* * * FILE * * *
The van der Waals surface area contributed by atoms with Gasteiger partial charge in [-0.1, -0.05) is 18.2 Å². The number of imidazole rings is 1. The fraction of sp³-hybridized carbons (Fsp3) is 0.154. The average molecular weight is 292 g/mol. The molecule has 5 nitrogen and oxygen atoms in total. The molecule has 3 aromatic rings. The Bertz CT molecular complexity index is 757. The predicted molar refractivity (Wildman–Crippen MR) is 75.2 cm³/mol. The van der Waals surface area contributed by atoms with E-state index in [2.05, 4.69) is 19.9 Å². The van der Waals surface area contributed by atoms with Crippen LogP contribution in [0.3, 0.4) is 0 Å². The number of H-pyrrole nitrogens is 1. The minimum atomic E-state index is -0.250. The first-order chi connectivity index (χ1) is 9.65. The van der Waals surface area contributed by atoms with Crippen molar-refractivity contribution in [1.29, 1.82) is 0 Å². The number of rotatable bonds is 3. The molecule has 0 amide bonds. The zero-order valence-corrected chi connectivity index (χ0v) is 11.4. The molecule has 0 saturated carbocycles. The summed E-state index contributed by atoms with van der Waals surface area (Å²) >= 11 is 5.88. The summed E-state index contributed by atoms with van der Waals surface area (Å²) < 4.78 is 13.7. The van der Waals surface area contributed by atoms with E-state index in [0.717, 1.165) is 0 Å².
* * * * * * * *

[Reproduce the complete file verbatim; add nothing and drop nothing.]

The van der Waals surface area contributed by atoms with Gasteiger partial charge in [-0.1, -0.05) is 18.2 Å². The number of imidazole rings is 1. The fraction of sp³-hybridized carbons (Fsp3) is 0.154. The average molecular weight is 292 g/mol. The molecule has 5 nitrogen and oxygen atoms in total. The molecule has 3 aromatic rings. The Bertz CT molecular complexity index is 757. The predicted molar refractivity (Wildman–Crippen MR) is 75.2 cm³/mol. The van der Waals surface area contributed by atoms with E-state index in [2.05, 4.69) is 19.9 Å². The van der Waals surface area contributed by atoms with Crippen LogP contribution in [0.3, 0.4) is 0 Å². The number of H-pyrrole nitrogens is 1. The minimum atomic E-state index is -0.250. The first-order chi connectivity index (χ1) is 9.65. The van der Waals surface area contributed by atoms with Crippen molar-refractivity contribution in [1.29, 1.82) is 0 Å². The number of rotatable bonds is 3. The molecule has 0 amide bonds. The zero-order valence-corrected chi connectivity index (χ0v) is 11.4. The molecule has 0 saturated carbocycles. The summed E-state index contributed by atoms with van der Waals surface area (Å²) >= 11 is 5.88. The summed E-state index contributed by atoms with van der Waals surface area (Å²) < 4.78 is 13.7. The van der Waals surface area contributed by atoms with E-state index in [0.717, 1.165) is 0 Å².